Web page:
Column: Trump denounces socialism. But does he really understand it?
As inequality worsens and support behind socialist policy grows, the only thing standing in the way of progress is an out-of-touch government.
Feb. 13, 2019
The opinions expressed by The Maneater columnists do not represent the opinions of The Maneater editorial board.
Bryce Kolk is a freshman journalism major at MU. He is an opinion columnist who writes about politics for The Maneater.
Socialism has long been a dirty word in American politics. The word itself can evoke images of Marx, Lenin or a military parade through downtown Pyongyang, North Korea. But demystifying the term can go a long way toward progress.
In the State of the Union address last Tuesday, President Donald Trump gave a wholehearted denunciation of socialism. He insisted that “America will never be a socialist country.”
Sure, it leads to dystopian thought — breadlines through Manhattan, or a Guevara-inspired armed insurgency in Washington. But this is fantasy.
Key figures in the Democratic party have begun embracing socialist policies. Calls for a single-payer health care system or tuition-free college have resonated through large swathes of voters. It’s becoming mainstream to favor socialist policy.
A seemingly impossible 70 percent of Americans support a single-payer health care system, according to a Reuters poll. In addition, a majority, 52 percent, of Republicans support this “socialist” policy that’s been condemned by Republican legislators.
The same Reuters poll also found that 60 percent of Americans support tuition-free college.
Americans want socialized medicine and socialized education, not socialism. The merits of these proposals can be debated, but it’s clear there is a mainstream appetite for reform in America.
We need to provide ourselves with some international perspective, first.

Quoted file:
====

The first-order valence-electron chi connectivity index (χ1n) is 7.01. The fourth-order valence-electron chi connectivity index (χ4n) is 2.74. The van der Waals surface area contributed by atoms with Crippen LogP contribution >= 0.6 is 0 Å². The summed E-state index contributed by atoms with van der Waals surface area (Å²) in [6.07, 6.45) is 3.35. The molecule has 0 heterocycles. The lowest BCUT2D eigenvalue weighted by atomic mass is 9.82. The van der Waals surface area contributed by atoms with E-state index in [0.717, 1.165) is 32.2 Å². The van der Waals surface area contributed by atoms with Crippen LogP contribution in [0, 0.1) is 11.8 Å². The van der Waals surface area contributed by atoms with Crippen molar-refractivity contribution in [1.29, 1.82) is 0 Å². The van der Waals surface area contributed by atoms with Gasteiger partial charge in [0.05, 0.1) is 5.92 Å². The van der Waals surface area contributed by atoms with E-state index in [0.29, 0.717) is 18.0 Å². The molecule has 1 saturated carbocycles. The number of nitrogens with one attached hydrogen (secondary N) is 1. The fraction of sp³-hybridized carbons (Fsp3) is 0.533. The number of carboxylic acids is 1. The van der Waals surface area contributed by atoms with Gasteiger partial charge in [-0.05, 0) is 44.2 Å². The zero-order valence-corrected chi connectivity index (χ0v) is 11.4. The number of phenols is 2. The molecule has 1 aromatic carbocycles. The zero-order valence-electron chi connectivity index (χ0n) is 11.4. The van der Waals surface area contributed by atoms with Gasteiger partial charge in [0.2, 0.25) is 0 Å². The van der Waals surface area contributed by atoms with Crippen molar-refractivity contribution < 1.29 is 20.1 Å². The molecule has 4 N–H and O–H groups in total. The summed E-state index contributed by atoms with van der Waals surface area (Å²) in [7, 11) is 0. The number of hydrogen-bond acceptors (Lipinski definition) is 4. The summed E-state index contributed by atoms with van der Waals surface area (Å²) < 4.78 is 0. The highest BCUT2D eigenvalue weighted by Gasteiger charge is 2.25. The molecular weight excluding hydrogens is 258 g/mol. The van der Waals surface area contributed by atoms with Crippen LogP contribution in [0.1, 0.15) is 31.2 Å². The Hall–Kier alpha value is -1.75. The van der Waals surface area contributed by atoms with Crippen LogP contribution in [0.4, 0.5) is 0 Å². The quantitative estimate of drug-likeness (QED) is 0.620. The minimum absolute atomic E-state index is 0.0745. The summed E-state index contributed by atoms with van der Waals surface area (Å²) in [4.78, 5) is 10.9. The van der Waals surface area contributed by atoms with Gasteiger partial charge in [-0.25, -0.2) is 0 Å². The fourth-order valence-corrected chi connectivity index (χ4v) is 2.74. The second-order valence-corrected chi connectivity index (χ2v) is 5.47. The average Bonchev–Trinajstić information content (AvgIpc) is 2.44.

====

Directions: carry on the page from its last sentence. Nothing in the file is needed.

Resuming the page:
America is the only large, rich country without a universal health care system, according to The Economist. Unless we’re going to call every successful country socialist, we need to reevaluate.
We also spend more than any other country in the world on health care per capita, according to the Organisation for Economic Co-operation and Development. Our spending as a proportion to our GDP also leads the world. Since 2000, that number has risen steadily from 12.5 percent to 17.2 percent in 2017.
Our healthcare system is broken and getting worse. So, too, is our educational system.
American university students spend more than any country in the world on tuition. Americans also owe more than $1.5 trillion in student loan debt, according to Forbes. It’s a crisis by any measure.
More generally, we can look to the GINI coefficient, a measure of economic inequality, to see if everyone in America is struggling in the same way. The U.S. is the 59th most unequal country, according to a World Bank ranking of 158 countries. Countries with these “socialist” policies fair much better, with Iceland, Norway, Finland and Sweden considered some of the most equal societies in the world.
It makes sense why all the talk around income inequality scares Trump. He has a net worth of $3.1 billion and is among the richest people in America, according to Forbes.
Making society fairer means taxing Trump and his brand of elites.
It’s a moment of crisis in America, as economic inequality worsens. The wealthiest 1 percent of Americans control 38.6 percent of wealth. The poorest 90 percent control just 22.8 percent. We are the richest country in the world, yet the average American is still burdened by health care costs, student debt and fallout from a decade old recession.
These modest proposals would not transform America into a communist banana republic, as Trump would have you believe. Something more akin to Swedish or Danish welfare capitalism could be on the horizon.
Elites may try to convince you that social welfare programs are un-American. They may allude to imagery of Cuban revolutionaries, or Venezuelan instability. But if it’s un-American to provide insulin to diabetics and housing to the homeless, I’m not sure I’m comfortable being their version of an American.